actually not. the wayland guys got angry because of the wrong claims about wayland ubuntu provided as explenations for their initiative to make mir.
if the above reason you mentioned would be alone then i would like to ask you:
why should they? where is written that they or anybody else has an obigation to talk to the devs of an not even yet used project?
who has the right to demand such nonsense? you?
Way to fail to read my post beyond the first sentence. I explicitly pointed out that Canonical FUDed about Wayland, however if it had been just FUDing after failing to work with wayland with them starting up Mir that would have been one thing, there would have still been outrage but it would have been muted compared to this as canonical's actions would have been at least somewhat understandable. That they didn't even try and then decided to FUD about wayland and make their own display server that's why there's the extreme outrage, that is what I was getting at.
The whole deal with Mir does leave a bad taste in my mouth; but then, so does the decision RAOF compared it to: Lennart starting systemd instead of continuing to work on upstart.
There are differences between those cases though. Lennart may be a bit abrasive sometimes, but when he started systemd, he did so from a position of knowing what he was talking about, having done his research on the strengths and weaknesses of existing systems, including Upstart. His reasons are all well documented, and while people might not agree with all of it, the reasoning is generally sound.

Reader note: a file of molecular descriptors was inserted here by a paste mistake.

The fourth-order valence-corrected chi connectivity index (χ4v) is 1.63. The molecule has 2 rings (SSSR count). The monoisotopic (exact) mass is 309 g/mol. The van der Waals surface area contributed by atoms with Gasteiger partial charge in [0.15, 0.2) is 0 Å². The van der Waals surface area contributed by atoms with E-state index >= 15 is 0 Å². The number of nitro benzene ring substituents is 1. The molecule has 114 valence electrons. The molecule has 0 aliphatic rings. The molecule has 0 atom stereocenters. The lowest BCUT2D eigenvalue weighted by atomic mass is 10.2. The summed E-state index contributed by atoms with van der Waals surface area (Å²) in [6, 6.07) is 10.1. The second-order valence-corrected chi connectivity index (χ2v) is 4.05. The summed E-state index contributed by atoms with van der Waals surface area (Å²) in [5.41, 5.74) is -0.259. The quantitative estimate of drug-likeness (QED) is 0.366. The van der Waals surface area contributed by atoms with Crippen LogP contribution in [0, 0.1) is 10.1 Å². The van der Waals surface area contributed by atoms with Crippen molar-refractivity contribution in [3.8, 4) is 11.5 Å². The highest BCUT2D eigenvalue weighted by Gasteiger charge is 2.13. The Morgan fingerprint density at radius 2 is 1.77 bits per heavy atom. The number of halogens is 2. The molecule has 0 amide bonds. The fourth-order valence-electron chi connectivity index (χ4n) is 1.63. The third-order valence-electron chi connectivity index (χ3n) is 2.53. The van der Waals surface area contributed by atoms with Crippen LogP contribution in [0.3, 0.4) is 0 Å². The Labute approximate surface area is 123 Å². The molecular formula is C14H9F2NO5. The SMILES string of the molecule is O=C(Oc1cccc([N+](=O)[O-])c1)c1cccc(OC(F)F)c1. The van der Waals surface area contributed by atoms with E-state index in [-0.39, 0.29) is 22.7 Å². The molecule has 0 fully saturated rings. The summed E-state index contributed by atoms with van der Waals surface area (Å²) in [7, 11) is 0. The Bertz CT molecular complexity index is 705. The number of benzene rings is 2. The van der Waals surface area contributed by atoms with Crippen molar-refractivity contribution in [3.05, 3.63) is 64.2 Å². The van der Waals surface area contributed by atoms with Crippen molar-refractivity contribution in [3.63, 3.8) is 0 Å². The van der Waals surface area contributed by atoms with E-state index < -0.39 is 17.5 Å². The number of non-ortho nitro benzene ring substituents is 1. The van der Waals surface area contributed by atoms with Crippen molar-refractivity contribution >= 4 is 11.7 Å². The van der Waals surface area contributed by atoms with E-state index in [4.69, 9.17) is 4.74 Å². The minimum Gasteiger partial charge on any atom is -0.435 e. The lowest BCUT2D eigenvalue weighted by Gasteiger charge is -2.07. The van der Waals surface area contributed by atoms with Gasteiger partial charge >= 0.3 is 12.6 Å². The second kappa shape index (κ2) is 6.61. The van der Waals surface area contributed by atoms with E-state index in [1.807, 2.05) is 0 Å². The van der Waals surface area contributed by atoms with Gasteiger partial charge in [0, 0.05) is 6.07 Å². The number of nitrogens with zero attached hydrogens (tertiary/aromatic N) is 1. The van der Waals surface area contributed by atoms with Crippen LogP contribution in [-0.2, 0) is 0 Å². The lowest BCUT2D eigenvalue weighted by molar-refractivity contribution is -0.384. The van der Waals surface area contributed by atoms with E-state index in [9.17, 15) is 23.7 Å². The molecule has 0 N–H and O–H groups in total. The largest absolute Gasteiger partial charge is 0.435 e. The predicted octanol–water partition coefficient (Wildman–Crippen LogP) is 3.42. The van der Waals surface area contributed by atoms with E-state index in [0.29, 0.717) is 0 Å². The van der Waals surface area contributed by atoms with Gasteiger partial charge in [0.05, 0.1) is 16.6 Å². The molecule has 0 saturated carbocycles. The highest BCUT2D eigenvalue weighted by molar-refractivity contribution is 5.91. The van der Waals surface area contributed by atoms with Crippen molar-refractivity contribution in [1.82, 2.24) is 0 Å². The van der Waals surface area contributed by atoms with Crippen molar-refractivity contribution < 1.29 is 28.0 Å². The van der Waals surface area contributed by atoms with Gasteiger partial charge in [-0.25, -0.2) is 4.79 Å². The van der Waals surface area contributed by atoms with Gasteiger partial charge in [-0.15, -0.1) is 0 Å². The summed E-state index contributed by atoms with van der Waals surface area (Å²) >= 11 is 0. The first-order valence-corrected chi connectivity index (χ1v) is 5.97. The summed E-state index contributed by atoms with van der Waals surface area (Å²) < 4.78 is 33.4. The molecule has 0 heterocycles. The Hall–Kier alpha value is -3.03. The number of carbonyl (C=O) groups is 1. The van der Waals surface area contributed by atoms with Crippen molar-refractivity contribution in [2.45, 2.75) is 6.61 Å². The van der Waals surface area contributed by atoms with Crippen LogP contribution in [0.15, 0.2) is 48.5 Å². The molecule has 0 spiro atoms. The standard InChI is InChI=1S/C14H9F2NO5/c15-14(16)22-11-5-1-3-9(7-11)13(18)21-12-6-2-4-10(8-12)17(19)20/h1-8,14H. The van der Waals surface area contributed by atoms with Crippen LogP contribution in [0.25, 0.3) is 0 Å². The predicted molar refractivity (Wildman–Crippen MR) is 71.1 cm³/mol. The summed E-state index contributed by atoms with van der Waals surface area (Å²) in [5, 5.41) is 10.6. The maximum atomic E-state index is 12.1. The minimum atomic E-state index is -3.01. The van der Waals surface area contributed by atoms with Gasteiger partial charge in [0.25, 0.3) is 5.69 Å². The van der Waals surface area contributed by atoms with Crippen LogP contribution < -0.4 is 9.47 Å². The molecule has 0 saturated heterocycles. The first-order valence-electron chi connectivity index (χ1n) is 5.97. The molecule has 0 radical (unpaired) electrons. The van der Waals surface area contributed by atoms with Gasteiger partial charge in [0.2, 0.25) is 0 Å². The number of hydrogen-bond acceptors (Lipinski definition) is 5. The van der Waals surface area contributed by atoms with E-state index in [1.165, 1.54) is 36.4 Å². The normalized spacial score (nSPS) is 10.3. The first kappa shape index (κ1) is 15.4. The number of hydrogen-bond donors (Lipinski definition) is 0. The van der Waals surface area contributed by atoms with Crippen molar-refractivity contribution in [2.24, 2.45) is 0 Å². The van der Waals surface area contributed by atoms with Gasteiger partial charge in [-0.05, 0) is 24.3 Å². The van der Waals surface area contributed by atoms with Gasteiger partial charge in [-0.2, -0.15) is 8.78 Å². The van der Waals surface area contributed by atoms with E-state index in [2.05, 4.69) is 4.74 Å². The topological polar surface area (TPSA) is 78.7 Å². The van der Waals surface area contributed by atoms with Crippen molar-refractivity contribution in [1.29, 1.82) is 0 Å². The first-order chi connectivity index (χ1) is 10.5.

In contrast, look at the Mir developers. They've started their project working in isolation from other experts who might give useful feedback, justified their project's existence on the basis of supposed flaws in Wayland, and then been forced to back down and admit they have no idea what they're talking about.
You know what Canonical/Ubuntu brought Linux? Public Awareness. In the mind of the consumer, Ubuntu = Linux. If Ubuntu never came around, Linux would still be in the same state in was in 2005, holding <.5% market share, nothing more then a toy OS.
Nonsense. In the mind of the consumer, "what's Linux?", and "what's Ubuntu?". Seriously, the average computer user still has no idea what either of them are...
And you seem to assume a lot of stuff you know nothing about, like what I know and what I don't. I'm perfectly aware of the X11 license, that's why I said I was annoyed by it. And while the CLA in unfortunate, its less bad than so-called "permissive" license which gives anybody and everybody the right to abuse users by taking the freedom which many value (albeit not all, including you it seems) from them by the way of proprietary software.
How is the CLA less bad than the permissive licenses? The CLA gives Canonical the right to switch away from GPL to their own proprietary license at a moments notice since they own all the copyright.